Upstream risk: the vanishing

Upstream risk: the vanishing

Go is one of those languages that has a tight-coupling to upstream code stored in remote repo. Lets call that "Other People's Code", OPC. You write some function, it automatically pulls in (usually from github) the OPC, and away you go.

Now, after a while of this, the good people of the Go community got tired of OPC breaking. It was fun when you could just use OPC and it worked, but what if 'they' changed the API or something? Then you would have to go fix Your Code (YC). So to prevent breaking YC all the time, the greybeards of Go invented the 'Vendor'. The 'Vendor' technique is effectively a manifest file like this:

{
"version": 0,
 "dependencies": [
  {
   "importpath": "github.com/Shopify/sarama",
   "repository": "https://github.com/Shopify/sarama",
   "vcs": "git",
   "revision": "0fb560e5f7fbcaee2f75e3c34174320709f69944",
   "branch": "master",
   "notests": true
  },
  {
   "importpath": "github.com/Sirupsen/logrus",
   "repository": "https://github.com/Sirupsen/logrus",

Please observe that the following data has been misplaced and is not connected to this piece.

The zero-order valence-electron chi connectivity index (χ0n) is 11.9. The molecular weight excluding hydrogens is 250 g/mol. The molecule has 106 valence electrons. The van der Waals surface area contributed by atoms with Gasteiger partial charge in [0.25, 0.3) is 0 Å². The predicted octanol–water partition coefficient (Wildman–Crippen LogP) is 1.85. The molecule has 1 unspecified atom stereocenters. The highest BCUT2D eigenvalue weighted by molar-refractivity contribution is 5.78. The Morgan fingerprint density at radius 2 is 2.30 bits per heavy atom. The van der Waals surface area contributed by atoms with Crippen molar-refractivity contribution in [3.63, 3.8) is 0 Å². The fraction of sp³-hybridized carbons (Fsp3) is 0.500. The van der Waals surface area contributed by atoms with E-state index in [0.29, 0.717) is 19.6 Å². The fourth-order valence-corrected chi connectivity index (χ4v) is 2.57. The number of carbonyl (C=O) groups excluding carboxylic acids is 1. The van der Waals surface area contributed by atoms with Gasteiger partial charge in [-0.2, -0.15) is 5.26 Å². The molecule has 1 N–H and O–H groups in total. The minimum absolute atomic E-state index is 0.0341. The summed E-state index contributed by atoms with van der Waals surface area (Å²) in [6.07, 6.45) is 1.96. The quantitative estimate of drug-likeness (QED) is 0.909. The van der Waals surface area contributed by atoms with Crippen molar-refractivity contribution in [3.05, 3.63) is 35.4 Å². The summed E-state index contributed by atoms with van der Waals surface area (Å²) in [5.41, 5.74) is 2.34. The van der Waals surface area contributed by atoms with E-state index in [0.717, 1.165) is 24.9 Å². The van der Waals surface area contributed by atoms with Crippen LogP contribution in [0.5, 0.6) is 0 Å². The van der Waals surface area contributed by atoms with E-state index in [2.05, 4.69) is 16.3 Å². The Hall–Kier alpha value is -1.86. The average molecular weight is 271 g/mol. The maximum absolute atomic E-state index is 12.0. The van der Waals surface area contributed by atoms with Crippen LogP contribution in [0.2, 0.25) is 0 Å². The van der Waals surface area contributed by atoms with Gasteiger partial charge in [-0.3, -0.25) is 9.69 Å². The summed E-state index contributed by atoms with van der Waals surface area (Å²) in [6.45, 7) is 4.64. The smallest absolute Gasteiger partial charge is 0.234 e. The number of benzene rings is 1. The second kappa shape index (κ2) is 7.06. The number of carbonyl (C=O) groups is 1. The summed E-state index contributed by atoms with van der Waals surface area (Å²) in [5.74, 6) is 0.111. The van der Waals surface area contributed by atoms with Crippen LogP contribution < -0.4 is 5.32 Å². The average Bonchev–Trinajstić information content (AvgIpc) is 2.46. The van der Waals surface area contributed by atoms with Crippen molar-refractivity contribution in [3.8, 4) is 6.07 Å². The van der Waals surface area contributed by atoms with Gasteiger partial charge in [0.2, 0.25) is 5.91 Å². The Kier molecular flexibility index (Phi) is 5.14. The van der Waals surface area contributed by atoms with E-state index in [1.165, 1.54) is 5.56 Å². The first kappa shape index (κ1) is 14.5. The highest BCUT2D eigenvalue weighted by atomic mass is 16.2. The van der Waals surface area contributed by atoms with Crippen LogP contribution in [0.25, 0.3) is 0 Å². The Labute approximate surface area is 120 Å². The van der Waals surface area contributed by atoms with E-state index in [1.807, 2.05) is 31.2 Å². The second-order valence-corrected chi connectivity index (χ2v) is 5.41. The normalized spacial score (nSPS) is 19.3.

"vcs": "git",
   "revision": "10f801ebc38b33738c9d17d50860f484a0988ff5",
   "branch": "master",
   "notests": true
   },
...

OK, life is good again. I use the 'OPC of the day' for a while, then, when I think I'm done with YC, I lock down the dependencies. Mission Accomplished! But is it really? Consider this case that I ran into today:

{
 "importpath": "github.com/go-kit/kit/circuitbreaker",
 "repository": "https://github.com/go-kit/kit",
 "vcs": "git",
 "revision": "b8f878dd8851dd7b724c813f04d469fa2dae881a",
 "branch": "master",
 "path": "/circuitbreaker",
 "notests": true
},

The astute amongst you will recognise that b8f878dd8851dd7b724c813f04d469fa2dae881a has been rebased away. Its gone. Its an ex-commit. Its not just pining for the fjords. So I can't build.

And that's probably the best-case scenario. You see, the app I'm building has 790 upstream live dependencies. To various services (github, cloud.google.com, gopkg.in, golang.org, ...). Trust all of them? Trust all of the people that have private repos on each of them? Hope that no-one figures out how to do a SHA1 hash attack? I mean, its not like that hasn't been demonstrated. So someone can rewrite history in git (the rebase), why not rewrite it so the hash collides and I get 'bad' code?

In the meantime, well, I guess I binary search down a nearby commit hash in this repo and find one that is 'good enough'.

I'm glad that YC is perfect, if only OPC was. Wait, MC is OPC from your standpoint? And OPC from my standpoint might be YC? Confusing!

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